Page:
Retail Strategies for Emerging Markets
There are both pros and cons to opening a retail store in an “emerging” market. You’ll have less competition, which usually translates into easier sales. But on the flipside, there are typically fewer customers. It’s a double-edged sword so to speak that can either help or hurt your efforts to create, and maintain, a successful retail business. But there are ways to shift the odds in your favor, so check out the following retail strategies if you’re planning to open a new store in an emerging market.
Choose the Right Location
Location can make or break a retail store, but choosing the right location is even more important when it involves an emerging market. You should choose a location that’s in, or close to, the main commercial part of town. Doing so increases your store’s visibility while attracting more shoppers in the process. If you open your store in some obscure part of town that’s off the beaten path, you’ll face an uphill battle trying to build your brand and generate sales.
Create a Strong Brand
Another effective tactic for successfully cementing your retail business in an emerging market is to create a strong brand. If your target audience remembers who you are and what you do (or what you sell), they’ll feel more inclined to choose your retail store the next time they need one of your products. So, invest the necessary time and resources into building your brand. Using a combination of both local and online techniques, promote your brand and its respective elements to your target audience.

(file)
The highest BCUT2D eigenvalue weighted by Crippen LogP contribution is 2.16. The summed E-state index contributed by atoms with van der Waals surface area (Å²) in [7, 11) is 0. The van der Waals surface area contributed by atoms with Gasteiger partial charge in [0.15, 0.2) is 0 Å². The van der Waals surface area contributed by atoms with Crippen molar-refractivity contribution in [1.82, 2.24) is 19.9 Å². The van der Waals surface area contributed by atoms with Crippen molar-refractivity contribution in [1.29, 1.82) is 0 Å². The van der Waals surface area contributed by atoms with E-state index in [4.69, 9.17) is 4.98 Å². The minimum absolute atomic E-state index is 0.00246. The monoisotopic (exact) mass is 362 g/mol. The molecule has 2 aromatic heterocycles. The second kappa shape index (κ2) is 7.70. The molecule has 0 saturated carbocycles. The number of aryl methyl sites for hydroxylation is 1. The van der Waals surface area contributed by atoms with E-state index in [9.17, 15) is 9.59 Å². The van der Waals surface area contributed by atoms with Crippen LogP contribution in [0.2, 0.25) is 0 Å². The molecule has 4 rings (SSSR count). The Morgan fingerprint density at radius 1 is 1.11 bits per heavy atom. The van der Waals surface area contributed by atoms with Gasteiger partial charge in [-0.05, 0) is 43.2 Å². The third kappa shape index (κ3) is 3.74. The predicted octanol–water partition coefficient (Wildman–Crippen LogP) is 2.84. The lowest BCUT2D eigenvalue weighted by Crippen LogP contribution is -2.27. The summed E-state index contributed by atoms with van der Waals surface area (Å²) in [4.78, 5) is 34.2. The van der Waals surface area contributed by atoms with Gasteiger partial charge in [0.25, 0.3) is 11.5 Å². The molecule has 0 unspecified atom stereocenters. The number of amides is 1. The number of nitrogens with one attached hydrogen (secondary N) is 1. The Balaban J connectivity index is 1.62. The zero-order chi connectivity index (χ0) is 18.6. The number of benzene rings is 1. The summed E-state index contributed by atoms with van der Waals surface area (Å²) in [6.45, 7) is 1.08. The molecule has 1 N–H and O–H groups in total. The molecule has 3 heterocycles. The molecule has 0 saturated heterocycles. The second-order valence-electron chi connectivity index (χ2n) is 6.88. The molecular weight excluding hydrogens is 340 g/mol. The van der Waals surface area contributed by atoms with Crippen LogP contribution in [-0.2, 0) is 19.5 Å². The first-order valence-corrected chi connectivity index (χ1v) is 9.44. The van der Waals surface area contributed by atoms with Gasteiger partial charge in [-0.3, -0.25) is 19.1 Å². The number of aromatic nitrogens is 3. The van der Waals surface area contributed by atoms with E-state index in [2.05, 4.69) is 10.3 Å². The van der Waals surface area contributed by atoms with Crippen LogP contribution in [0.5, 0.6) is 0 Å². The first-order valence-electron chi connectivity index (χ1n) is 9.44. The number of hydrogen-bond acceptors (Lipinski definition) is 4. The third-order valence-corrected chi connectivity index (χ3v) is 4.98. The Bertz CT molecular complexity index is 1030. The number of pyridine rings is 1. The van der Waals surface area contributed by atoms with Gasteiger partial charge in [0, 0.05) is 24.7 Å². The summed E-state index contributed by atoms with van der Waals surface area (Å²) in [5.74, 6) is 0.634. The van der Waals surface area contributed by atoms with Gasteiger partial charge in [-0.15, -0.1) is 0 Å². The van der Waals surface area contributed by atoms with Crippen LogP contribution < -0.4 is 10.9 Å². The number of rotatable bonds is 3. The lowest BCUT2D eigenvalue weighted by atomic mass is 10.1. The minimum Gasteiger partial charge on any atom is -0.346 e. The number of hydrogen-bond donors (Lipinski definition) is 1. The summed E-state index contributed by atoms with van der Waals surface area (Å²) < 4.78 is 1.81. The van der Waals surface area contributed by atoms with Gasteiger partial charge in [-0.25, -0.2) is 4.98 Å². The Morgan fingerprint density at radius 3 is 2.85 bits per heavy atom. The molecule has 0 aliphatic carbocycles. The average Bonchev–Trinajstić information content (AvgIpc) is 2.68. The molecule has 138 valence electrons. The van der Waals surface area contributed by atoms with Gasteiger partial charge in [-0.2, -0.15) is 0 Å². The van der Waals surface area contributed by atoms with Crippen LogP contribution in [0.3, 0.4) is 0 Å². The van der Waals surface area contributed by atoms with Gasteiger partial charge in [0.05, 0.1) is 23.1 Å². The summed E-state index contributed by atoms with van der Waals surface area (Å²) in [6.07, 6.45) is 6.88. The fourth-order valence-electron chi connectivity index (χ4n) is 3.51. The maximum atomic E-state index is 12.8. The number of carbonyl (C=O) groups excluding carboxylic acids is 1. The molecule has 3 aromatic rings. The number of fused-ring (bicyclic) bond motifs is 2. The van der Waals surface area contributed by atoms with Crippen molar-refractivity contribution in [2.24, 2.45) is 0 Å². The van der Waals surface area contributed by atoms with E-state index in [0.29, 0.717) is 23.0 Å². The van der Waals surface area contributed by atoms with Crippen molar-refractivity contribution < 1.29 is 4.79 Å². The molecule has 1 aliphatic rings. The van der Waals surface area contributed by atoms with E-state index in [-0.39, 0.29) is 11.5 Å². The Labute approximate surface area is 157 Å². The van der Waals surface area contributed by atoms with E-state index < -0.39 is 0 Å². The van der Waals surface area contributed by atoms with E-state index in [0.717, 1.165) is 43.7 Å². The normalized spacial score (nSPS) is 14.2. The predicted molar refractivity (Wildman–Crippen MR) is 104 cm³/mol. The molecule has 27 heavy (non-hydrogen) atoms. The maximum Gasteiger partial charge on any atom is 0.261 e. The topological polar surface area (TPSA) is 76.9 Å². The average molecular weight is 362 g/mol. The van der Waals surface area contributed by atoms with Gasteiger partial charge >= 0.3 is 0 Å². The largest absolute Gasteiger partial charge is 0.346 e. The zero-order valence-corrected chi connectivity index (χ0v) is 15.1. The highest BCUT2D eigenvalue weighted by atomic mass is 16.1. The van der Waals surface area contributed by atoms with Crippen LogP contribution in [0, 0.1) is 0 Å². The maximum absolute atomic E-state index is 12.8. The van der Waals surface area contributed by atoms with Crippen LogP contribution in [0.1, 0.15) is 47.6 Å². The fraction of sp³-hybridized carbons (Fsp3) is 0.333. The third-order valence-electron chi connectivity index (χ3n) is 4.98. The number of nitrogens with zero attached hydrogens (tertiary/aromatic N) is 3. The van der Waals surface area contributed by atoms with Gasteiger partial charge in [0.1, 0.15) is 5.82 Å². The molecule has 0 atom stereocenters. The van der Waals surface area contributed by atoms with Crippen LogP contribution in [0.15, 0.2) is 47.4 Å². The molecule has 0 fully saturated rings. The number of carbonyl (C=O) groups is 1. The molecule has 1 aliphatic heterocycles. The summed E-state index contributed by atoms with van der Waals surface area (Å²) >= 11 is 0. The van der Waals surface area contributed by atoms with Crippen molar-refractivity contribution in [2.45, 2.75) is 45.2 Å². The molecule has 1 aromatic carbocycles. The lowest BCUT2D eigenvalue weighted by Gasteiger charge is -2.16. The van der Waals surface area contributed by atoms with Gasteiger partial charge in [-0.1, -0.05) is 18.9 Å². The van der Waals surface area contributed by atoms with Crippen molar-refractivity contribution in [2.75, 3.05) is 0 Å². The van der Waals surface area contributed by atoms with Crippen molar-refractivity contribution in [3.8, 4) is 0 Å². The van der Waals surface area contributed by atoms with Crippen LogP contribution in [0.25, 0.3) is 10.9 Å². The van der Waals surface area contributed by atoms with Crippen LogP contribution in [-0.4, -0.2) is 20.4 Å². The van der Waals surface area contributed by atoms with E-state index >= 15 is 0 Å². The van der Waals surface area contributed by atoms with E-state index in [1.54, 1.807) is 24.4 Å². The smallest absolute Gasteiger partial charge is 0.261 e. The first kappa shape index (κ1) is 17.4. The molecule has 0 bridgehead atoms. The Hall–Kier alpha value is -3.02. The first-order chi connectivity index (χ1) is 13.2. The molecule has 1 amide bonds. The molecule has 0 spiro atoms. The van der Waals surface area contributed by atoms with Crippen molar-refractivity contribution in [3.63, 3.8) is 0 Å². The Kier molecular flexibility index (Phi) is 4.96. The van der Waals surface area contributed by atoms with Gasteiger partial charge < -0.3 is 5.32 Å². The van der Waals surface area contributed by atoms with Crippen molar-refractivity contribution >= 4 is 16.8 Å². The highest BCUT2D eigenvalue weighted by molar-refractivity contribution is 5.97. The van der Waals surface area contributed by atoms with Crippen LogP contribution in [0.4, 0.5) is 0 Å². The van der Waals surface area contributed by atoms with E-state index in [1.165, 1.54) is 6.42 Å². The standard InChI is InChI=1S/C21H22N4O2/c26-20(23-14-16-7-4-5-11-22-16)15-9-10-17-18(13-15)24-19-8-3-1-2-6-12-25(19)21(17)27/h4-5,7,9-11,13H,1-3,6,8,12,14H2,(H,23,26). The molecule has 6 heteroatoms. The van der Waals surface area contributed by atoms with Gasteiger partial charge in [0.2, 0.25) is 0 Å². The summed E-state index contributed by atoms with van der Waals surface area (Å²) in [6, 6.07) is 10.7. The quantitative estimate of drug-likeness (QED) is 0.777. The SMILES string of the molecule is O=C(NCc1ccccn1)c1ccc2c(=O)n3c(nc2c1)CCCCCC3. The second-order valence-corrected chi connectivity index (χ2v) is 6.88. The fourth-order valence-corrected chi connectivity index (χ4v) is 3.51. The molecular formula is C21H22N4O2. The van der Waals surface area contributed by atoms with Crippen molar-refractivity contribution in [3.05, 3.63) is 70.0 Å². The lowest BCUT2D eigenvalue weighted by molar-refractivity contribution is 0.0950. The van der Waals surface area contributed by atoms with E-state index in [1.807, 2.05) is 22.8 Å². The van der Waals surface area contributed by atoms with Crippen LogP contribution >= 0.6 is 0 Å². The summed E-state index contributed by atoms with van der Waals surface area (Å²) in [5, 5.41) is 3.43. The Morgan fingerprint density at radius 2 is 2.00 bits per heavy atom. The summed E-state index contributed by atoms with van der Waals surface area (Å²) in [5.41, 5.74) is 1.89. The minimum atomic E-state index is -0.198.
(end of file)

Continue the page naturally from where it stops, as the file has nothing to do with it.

Expand Your Operations
Of course, you can always open a new retail store to further strengthen your position in an emerging market. But opening a new store isn’t a decision that retailers should take lightly. It requires double the work, and double the capital.
Even if there are few to no competing retail stores in your area, you should still price your products competitively. The fact is that many consumers now shop for products online. So before buying a product in a retail store, they’ll check online to see if it’s offered elsewhere at a lower price. Failure to offer a competitive price could result in these consumers choosing one of your competitors instead.
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